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TECH GIANTS CALL ON AUSTRALIA TO JOIN THE ELECTRIC CAR REVOLUTION

19-04-2016
by 
in 

A broad group of researchers and industry bodies have called the Australian government to support electric vehicles, which could lower car emissions by 47%

The group, which includes giants in the tech industry such as Tesla, is asking for tax incentives, like rebate on registration, and reduced parking costs for electrical cars in cities as a means to further incentiveise the concept.

"We need to make it more financially appealing for consumers to consider purchasing electric vehicles," Swinburne pro vice-chancellor, Ajay Kapoor, says.

"This could include incentives such as exempting them from fringe benefits tax, providing rebates on their car registration and reduced parking costs in the CBD."

Although there seems to be an interest in switching to solar electricity, with 15% of Aussie homes topped with solar panels, there seems to very little action or initiative in regards to electric cars.

"In recent years, market share of [Electric Vehicles] EVs has reached as high as 0.75 percent in the US, 0.58 percent in Japan, and up to 1.1 percent in the UK - while they make up only a paltry 0.01 percent of the Australian market." Said Hayley Williams says over at Gizmodo.

This low rate isn’t because of the Australian populous holding onto their petrol cars, but rather, because of the Luxury Car Tax. Said tax adds a tax rate of 33% if the electric car is worth more that $75000.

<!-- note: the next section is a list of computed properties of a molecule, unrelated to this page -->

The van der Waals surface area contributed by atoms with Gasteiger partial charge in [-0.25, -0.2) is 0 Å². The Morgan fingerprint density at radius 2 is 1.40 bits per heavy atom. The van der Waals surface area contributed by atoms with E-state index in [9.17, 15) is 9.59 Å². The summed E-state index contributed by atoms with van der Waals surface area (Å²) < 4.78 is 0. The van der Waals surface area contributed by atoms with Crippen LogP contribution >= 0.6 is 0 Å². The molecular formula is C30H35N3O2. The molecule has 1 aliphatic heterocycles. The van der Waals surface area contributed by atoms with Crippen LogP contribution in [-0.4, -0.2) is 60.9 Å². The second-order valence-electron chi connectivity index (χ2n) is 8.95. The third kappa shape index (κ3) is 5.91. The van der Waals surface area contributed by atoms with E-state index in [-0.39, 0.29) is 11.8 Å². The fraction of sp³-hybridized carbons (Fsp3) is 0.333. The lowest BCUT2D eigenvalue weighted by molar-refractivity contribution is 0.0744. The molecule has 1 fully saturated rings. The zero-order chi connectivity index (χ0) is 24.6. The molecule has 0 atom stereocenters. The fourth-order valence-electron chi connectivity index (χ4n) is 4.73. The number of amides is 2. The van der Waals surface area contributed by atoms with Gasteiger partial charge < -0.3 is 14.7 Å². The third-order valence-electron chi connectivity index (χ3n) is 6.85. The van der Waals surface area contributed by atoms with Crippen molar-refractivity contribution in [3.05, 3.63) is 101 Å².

The campaign group, which is co-ordinated ClimateWorks, a non-for-profit organisation, have said that the adoption of electric cars could cut emissions down by 19-47%.

"Electric vehicles are the solar panels of the automotive industry. With the right support, we could see a rapid uptake that would have positive outcomes for our health, the economy and for consumers," ClimateWorks CEO Anna Skarbek said in a press release.

The call is asking for electrical cars to be as cheap and convenient for consumers as possible, solutions range from stamp duty discounts, toll lane exceptions and charging stations Australia-wide.

"Most electric vehicle charging is done at work and at home. Therefore, we’re encouraging federal and state governments to work with developers to ensure that all new multi-dwelling buildings, apartments and office buildings have electric vehicle charging planned and built from construction," Kapoor said.

"Combined with targeted programs aimed at encouraging workplace and home charging, this could make electric vehicle use more convenient and affordable."

There are high hopes for Australia to join the electric car revolution, and the government to incentiveise the movement. 

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